While sipping black tea at office, a colleague mentioned that his Mama—maternal uncle –buys a lottery ticket every three months and keeps it under his pillow till the result is declared. Mama has been doing this for ages. My curious colleague asked him why he kept on buying the lottery when he never won it. Mama confided that it was no ordinary lottery ticket—it was the ticket to his dreams. By paying a paltry Rs. 10/-, he bought and enjoyed his favourite dreams. He imagined living and fulfilling his desires for 3 months, and then entered the next cycle of another dreamy-state, and then another…
I was put to thoughts—no harm day-dreaming—whether we buy, borrow, or steal our dreams. “Khayali Pulao Pakana”* is ok, if it doesn’t give indigestion to us and others. It’s fine if “Mungeri Lal Ke Haseen Sapne”** lull us into feeling pleasure and “all is well with the world”.
Some dreams we realize, most are shattered, a few turn into nightmares.
While we snore, the rapid eye movement transports us from the realm of reality to the world of fetish, fancy, and fantasy. We escape the mundane and embrace our unconscious desires. Freud’s interpretation and Jung’s expansion tell us—dreams reveal our hidden truths; thank God we alone encounter our embarrassing entity.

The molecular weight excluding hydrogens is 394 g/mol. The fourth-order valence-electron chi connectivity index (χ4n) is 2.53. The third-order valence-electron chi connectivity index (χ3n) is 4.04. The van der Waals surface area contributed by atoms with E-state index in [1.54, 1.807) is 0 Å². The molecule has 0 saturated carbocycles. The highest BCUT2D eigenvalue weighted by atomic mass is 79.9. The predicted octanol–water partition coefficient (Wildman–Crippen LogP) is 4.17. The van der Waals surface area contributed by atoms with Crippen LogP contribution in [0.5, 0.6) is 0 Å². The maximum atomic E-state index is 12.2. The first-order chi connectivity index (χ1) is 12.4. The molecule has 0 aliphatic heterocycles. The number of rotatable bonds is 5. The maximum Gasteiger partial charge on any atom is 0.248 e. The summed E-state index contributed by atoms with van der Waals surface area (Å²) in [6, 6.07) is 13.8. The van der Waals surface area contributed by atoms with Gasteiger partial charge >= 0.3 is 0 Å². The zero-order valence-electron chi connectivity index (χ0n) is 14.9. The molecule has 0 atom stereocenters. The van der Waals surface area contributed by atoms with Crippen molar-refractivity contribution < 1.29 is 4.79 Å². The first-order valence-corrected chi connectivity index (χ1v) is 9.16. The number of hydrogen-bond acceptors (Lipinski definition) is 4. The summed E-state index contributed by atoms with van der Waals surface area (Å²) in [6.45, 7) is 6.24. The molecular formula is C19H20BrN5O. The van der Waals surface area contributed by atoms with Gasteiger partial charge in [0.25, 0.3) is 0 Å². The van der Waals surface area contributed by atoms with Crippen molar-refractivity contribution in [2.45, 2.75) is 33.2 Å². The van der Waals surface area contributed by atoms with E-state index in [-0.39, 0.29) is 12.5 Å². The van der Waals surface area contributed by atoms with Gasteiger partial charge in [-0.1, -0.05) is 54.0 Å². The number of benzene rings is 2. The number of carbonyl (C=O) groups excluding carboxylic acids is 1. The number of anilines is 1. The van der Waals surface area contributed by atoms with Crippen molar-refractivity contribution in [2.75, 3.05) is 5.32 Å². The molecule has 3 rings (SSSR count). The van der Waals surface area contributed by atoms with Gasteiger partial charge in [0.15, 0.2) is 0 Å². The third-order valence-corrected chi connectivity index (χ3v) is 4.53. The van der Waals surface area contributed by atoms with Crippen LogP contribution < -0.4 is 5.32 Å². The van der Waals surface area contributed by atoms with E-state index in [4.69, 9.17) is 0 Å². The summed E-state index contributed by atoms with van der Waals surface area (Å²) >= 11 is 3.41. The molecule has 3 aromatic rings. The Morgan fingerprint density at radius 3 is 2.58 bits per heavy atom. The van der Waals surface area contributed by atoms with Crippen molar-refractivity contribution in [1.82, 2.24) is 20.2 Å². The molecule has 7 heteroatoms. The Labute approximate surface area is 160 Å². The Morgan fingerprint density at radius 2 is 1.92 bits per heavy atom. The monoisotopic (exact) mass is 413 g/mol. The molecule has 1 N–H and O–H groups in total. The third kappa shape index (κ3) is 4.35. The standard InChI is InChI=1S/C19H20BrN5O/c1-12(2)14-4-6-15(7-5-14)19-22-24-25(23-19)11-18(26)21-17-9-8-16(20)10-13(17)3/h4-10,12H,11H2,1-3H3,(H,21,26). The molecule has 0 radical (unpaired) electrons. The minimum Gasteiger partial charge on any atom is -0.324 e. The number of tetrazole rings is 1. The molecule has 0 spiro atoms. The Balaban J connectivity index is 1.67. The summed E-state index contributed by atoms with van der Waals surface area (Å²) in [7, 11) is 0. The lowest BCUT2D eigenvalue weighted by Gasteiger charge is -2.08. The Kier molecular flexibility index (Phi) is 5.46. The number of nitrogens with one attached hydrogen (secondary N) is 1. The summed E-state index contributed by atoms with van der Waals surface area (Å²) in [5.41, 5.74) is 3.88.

What is life without dreams? Like laughter, is this another unique faculty that separates humans from animals? Some dream for themselves, others for others—as immortalized by Martin Luther King Jr. in his “Dream Speech”.
Whether for self or for others, whether realized or unfulfilled—a dream which gives me hope and something to yearn for, a dream which makes me believe in angels—uplifts the soul. Spirit soars, and sleep-walking I hum: “I have a dream, a song to sing…”
*“Khayali Pulao Pakana”- To day-dream
**“Mungeri Lal Ke Haseen Sapne”- A Hindi serial about the dreams of an ordinary man Mungeri Lal
Pic: Yohann LC, Unsplash